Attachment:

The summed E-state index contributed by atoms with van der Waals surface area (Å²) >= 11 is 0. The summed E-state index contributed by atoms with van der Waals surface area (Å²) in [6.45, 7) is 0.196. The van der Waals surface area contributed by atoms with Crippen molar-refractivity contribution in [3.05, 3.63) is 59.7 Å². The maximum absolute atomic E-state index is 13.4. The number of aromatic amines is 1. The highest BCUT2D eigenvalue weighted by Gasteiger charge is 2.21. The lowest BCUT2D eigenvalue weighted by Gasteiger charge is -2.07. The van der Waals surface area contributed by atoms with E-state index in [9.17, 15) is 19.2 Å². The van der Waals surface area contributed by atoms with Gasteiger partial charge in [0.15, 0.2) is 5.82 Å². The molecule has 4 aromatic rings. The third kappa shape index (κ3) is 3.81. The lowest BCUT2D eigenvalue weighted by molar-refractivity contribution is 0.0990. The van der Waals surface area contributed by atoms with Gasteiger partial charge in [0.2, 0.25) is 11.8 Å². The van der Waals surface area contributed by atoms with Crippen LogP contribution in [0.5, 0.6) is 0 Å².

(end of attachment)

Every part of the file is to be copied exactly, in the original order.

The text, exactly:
The summed E-state index contributed by atoms with van der Waals surface area (Å²) >= 11 is 0. The summed E-state index contributed by atoms with van der Waals surface area (Å²) in [6.45, 7) is 0.196. The van der Waals surface area contributed by atoms with Crippen molar-refractivity contribution in [3.05, 3.63) is 59.7 Å². The maximum absolute atomic E-state index is 13.4. The number of aromatic amines is 1. The highest BCUT2D eigenvalue weighted by Gasteiger charge is 2.21. The lowest BCUT2D eigenvalue weighted by Gasteiger charge is -2.07. The van der Waals surface area contributed by atoms with E-state index in [9.17, 15) is 19.2 Å². The van der Waals surface area contributed by atoms with Gasteiger partial charge in [0.15, 0.2) is 5.82 Å². The molecule has 4 aromatic rings. The third kappa shape index (κ3) is 3.81. The lowest BCUT2D eigenvalue weighted by molar-refractivity contribution is 0.0990. The van der Waals surface area contributed by atoms with Gasteiger partial charge in [0.2, 0.25) is 11.8 Å². The van der Waals surface area contributed by atoms with Crippen LogP contribution in [0.5, 0.6) is 0 Å².